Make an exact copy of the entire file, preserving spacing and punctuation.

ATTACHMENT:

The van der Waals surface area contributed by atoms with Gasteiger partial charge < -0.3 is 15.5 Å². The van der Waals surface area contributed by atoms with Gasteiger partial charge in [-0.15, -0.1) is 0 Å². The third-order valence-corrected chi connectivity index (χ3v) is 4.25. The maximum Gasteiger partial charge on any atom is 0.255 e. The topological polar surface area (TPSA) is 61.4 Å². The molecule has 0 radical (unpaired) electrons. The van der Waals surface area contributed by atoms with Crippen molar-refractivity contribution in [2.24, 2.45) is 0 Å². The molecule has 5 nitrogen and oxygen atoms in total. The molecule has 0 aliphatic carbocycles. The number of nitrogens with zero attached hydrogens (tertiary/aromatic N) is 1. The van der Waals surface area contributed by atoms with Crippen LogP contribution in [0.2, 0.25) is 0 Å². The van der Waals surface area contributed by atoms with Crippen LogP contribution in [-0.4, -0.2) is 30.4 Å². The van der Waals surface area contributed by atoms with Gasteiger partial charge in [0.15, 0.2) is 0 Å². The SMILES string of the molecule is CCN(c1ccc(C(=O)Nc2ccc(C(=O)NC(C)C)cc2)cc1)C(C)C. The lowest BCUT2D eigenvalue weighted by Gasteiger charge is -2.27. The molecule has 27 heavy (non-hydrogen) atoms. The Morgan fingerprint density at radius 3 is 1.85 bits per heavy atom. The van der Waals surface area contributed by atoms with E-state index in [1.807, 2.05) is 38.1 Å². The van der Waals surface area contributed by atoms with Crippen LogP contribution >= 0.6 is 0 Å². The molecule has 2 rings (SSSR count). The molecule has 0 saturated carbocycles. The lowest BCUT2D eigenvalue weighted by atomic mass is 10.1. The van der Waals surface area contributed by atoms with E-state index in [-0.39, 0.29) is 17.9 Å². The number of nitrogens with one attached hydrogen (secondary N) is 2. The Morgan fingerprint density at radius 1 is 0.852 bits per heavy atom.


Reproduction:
The van der Waals surface area contributed by atoms with Gasteiger partial charge < -0.3 is 15.5 Å². The van der Waals surface area contributed by atoms with Gasteiger partial charge in [-0.15, -0.1) is 0 Å². The third-order valence-corrected chi connectivity index (χ3v) is 4.25. The maximum Gasteiger partial charge on any atom is 0.255 e. The topological polar surface area (TPSA) is 61.4 Å². The molecule has 0 radical (unpaired) electrons. The van der Waals surface area contributed by atoms with Crippen molar-refractivity contribution in [2.24, 2.45) is 0 Å². The molecule has 5 nitrogen and oxygen atoms in total. The molecule has 0 aliphatic carbocycles. The number of nitrogens with zero attached hydrogens (tertiary/aromatic N) is 1. The van der Waals surface area contributed by atoms with Crippen LogP contribution in [0.2, 0.25) is 0 Å². The van der Waals surface area contributed by atoms with Crippen LogP contribution in [-0.4, -0.2) is 30.4 Å². The van der Waals surface area contributed by atoms with Gasteiger partial charge in [0.15, 0.2) is 0 Å². The SMILES string of the molecule is CCN(c1ccc(C(=O)Nc2ccc(C(=O)NC(C)C)cc2)cc1)C(C)C. The lowest BCUT2D eigenvalue weighted by Gasteiger charge is -2.27. The molecule has 27 heavy (non-hydrogen) atoms. The Morgan fingerprint density at radius 3 is 1.85 bits per heavy atom. The van der Waals surface area contributed by atoms with E-state index in [1.807, 2.05) is 38.1 Å². The van der Waals surface area contributed by atoms with Crippen LogP contribution >= 0.6 is 0 Å². The molecule has 2 rings (SSSR count). The molecule has 0 saturated carbocycles. The lowest BCUT2D eigenvalue weighted by atomic mass is 10.1. The van der Waals surface area contributed by atoms with E-state index in [-0.39, 0.29) is 17.9 Å². The number of nitrogens with one attached hydrogen (secondary N) is 2. The Morgan fingerprint density at radius 1 is 0.852 bits per heavy atom.